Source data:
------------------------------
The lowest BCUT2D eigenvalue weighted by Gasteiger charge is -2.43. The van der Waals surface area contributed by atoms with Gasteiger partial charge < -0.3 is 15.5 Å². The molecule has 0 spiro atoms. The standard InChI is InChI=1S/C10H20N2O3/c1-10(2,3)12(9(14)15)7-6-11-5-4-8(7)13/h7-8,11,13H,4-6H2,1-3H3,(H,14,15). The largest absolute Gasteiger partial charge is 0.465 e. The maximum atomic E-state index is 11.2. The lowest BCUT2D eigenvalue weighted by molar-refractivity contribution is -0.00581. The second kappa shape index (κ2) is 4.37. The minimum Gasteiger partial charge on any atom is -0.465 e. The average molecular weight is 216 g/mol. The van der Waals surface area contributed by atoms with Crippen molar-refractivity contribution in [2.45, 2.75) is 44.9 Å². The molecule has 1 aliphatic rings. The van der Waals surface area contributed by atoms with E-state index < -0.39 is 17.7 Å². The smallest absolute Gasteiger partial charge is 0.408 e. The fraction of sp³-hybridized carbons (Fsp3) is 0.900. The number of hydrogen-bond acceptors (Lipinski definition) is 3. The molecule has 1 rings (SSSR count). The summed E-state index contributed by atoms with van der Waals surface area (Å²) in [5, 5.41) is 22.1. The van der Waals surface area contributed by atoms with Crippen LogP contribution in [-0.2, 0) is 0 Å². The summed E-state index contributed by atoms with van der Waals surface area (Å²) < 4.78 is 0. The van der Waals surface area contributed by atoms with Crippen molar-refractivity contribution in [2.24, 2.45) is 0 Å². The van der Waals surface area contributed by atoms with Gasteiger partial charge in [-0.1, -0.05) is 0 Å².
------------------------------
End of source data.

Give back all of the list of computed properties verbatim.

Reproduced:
The lowest BCUT2D eigenvalue weighted by Gasteiger charge is -2.43. The van der Waals surface area contributed by atoms with Gasteiger partial charge < -0.3 is 15.5 Å². The molecule has 0 spiro atoms. The standard InChI is InChI=1S/C10H20N2O3/c1-10(2,3)12(9(14)15)7-6-11-5-4-8(7)13/h7-8,11,13H,4-6H2,1-3H3,(H,14,15). The largest absolute Gasteiger partial charge is 0.465 e. The maximum atomic E-state index is 11.2. The lowest BCUT2D eigenvalue weighted by molar-refractivity contribution is -0.00581. The second kappa shape index (κ2) is 4.37. The minimum Gasteiger partial charge on any atom is -0.465 e. The average molecular weight is 216 g/mol. The van der Waals surface area contributed by atoms with Crippen molar-refractivity contribution in [2.45, 2.75) is 44.9 Å². The molecule has 1 aliphatic rings. The van der Waals surface area contributed by atoms with E-state index < -0.39 is 17.7 Å². The smallest absolute Gasteiger partial charge is 0.408 e. The fraction of sp³-hybridized carbons (Fsp3) is 0.900. The number of hydrogen-bond acceptors (Lipinski definition) is 3. The molecule has 1 rings (SSSR count). The summed E-state index contributed by atoms with van der Waals surface area (Å²) in [5, 5.41) is 22.1. The van der Waals surface area contributed by atoms with Crippen LogP contribution in [-0.2, 0) is 0 Å². The summed E-state index contributed by atoms with van der Waals surface area (Å²) < 4.78 is 0. The van der Waals surface area contributed by atoms with Crippen molar-refractivity contribution in [2.24, 2.45) is 0 Å². The van der Waals surface area contributed by atoms with Gasteiger partial charge in [-0.1, -0.05) is 0 Å².